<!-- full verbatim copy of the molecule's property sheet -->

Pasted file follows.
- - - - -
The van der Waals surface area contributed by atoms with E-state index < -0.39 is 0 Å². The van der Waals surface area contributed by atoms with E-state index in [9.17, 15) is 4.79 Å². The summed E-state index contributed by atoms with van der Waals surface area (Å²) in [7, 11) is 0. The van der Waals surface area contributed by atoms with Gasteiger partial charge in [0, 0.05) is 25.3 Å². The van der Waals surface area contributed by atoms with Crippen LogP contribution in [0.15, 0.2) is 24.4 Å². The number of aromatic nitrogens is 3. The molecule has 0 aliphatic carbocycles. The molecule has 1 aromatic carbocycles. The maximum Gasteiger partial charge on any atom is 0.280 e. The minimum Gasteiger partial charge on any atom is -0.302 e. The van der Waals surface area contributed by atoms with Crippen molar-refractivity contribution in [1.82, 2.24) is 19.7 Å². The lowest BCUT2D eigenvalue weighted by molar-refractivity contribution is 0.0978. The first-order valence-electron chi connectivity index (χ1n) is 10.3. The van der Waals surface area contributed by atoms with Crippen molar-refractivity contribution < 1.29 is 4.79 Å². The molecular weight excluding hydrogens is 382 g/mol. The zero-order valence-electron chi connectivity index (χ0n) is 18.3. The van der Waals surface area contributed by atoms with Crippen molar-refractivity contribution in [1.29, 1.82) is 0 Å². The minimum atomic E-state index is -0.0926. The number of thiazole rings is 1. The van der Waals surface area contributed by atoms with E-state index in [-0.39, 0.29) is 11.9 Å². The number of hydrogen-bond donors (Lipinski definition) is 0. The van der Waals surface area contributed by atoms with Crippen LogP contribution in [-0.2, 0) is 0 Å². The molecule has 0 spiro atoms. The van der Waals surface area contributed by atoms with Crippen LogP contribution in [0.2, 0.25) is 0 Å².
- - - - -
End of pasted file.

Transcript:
The van der Waals surface area contributed by atoms with E-state index < -0.39 is 0 Å². The van der Waals surface area contributed by atoms with E-state index in [9.17, 15) is 4.79 Å². The summed E-state index contributed by atoms with van der Waals surface area (Å²) in [7, 11) is 0. The van der Waals surface area contributed by atoms with Gasteiger partial charge in [0, 0.05) is 25.3 Å². The van der Waals surface area contributed by atoms with Crippen LogP contribution in [0.15, 0.2) is 24.4 Å². The number of aromatic nitrogens is 3. The molecule has 0 aliphatic carbocycles. The molecule has 1 aromatic carbocycles. The maximum Gasteiger partial charge on any atom is 0.280 e. The minimum Gasteiger partial charge on any atom is -0.302 e. The van der Waals surface area contributed by atoms with Crippen molar-refractivity contribution in [1.82, 2.24) is 19.7 Å². The lowest BCUT2D eigenvalue weighted by molar-refractivity contribution is 0.0978. The first-order valence-electron chi connectivity index (χ1n) is 10.3. The van der Waals surface area contributed by atoms with Crippen molar-refractivity contribution < 1.29 is 4.79 Å². The molecular weight excluding hydrogens is 382 g/mol. The zero-order valence-electron chi connectivity index (χ0n) is 18.3. The van der Waals surface area contributed by atoms with Crippen molar-refractivity contribution in [1.29, 1.82) is 0 Å². The minimum atomic E-state index is -0.0926. The number of thiazole rings is 1. The van der Waals surface area contributed by atoms with E-state index in [-0.39, 0.29) is 11.9 Å². The number of hydrogen-bond donors (Lipinski definition) is 0. The van der Waals surface area contributed by atoms with Crippen LogP contribution in [-0.2, 0) is 0 Å². The molecule has 0 spiro atoms. The van der Waals surface area contributed by atoms with Crippen LogP contribution in [0.2, 0.25) is 0 Å².